Horror is a conservative genre, and one of its enduring motifs is that of the Old Ways rising from their tombs to take a bite out of the Modern World. Thus, the ancient Indian burial ground often figures in American horror stories and movies, as do old, witch-haunted New England towns. In Mexican movies, the mummies of the ancient Aztecs (and the modern mummies of Guanajuato) would often come to life and terrorize the living. Spanish director Amando de Ossorio brought the Knights Templar from their tombs to terrorize his audience. And the Italians have their Etruscans.

Before the Roman Empire rose to supremacy, there was another highly advanced civilization on the Italian peninsula called Etruria. The Etruscans were known as a very religiously observant people, who lived by signs and prophecies; but they were also reviled by the other civilizations of the time for their excesses. Feasts and orgies occupied the lives of the Etruscan nobles, while their warriors engaged in brutal tactics of war, and their priesthood prepared human sacrifices. Gradually, as their culture went into decline, the Etruscans became gloomy and death-obsessed. They began to decorate their tombs with frightful visions of demons and monsters. Today, almost the only records we have of the Etruscans from their own telling come from their funerary inscriptions.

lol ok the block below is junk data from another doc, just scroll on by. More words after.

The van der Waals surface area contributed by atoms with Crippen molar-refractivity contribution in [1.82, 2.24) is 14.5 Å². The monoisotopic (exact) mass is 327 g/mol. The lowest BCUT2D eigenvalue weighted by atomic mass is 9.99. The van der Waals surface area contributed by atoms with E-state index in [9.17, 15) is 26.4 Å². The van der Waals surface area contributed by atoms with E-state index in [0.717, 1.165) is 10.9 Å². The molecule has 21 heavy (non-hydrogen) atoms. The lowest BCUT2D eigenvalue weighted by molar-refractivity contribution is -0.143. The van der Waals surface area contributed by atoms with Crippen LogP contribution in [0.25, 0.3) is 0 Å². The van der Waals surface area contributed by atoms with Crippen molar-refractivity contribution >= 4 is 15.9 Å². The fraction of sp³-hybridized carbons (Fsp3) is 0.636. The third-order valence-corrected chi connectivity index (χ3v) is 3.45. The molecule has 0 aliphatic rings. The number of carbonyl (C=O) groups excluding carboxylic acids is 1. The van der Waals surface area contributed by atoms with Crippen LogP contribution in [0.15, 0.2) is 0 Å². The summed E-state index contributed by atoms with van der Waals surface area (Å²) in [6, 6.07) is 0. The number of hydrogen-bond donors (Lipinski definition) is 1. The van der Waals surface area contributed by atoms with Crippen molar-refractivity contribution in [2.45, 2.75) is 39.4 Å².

So it's only natural that these mysterious, mystical, cruel ancestors should inspire many Italian horror movies -- The Etruscan Kills Again, for example, or Murder in the Etruscan Cemetery -- which the Etruscans themselves might have enjoyed.

On the other hand, I'm surprised the Etruscans don't come pouring out of their graves to devour Andrea Bianchi, the man responsible for Notti del Terrore/Nights of Terror/Burial Ground/Zombie 4. We devotees of Italian horror are used to awful scripts, but this one sinks lower into the mire than even archaeology can dig.

The pre-credit sequence introduces a man with a long black beard, wearing a cheap, ill-fitting cardigan. One look at him and you can hear Crow T. Robot in the front row of your mind: "Santa Claus -- the early years!" This man is the enigmatic Professor Ayres, who is excavating all by himself on the grounds of an Italian estate.